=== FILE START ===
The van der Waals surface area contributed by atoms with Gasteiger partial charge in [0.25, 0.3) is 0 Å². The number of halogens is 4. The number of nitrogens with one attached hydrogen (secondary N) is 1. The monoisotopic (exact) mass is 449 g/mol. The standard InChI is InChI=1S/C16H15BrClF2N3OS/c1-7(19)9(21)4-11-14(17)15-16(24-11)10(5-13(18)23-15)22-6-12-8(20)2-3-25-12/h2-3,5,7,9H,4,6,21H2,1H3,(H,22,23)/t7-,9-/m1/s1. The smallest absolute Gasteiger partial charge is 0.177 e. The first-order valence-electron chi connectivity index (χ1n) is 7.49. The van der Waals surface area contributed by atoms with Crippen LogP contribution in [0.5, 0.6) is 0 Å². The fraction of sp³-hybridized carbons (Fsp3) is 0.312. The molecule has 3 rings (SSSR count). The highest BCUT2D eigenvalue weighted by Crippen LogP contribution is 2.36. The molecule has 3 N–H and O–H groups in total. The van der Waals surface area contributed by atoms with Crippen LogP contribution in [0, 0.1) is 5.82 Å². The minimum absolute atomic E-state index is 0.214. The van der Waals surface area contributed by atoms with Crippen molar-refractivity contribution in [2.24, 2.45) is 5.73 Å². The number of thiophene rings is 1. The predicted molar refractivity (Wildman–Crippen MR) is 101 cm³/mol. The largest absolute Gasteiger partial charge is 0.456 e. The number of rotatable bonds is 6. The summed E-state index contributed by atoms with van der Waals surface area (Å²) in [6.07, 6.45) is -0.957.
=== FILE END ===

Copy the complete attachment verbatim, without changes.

The van der Waals surface area contributed by atoms with Gasteiger partial charge in [0.25, 0.3) is 0 Å². The number of halogens is 4. The number of nitrogens with one attached hydrogen (secondary N) is 1. The monoisotopic (exact) mass is 449 g/mol. The standard InChI is InChI=1S/C16H15BrClF2N3OS/c1-7(19)9(21)4-11-14(17)15-16(24-11)10(5-13(18)23-15)22-6-12-8(20)2-3-25-12/h2-3,5,7,9H,4,6,21H2,1H3,(H,22,23)/t7-,9-/m1/s1. The smallest absolute Gasteiger partial charge is 0.177 e. The first-order valence-electron chi connectivity index (χ1n) is 7.49. The van der Waals surface area contributed by atoms with Crippen LogP contribution in [0.5, 0.6) is 0 Å². The fraction of sp³-hybridized carbons (Fsp3) is 0.312. The molecule has 3 rings (SSSR count). The highest BCUT2D eigenvalue weighted by Crippen LogP contribution is 2.36. The molecule has 3 N–H and O–H groups in total. The van der Waals surface area contributed by atoms with Crippen LogP contribution in [0, 0.1) is 5.82 Å². The minimum absolute atomic E-state index is 0.214. The van der Waals surface area contributed by atoms with Crippen molar-refractivity contribution in [2.24, 2.45) is 5.73 Å². The number of thiophene rings is 1. The predicted molar refractivity (Wildman–Crippen MR) is 101 cm³/mol. The largest absolute Gasteiger partial charge is 0.456 e. The number of rotatable bonds is 6. The summed E-state index contributed by atoms with van der Waals surface area (Å²) in [6.07, 6.45) is -0.957.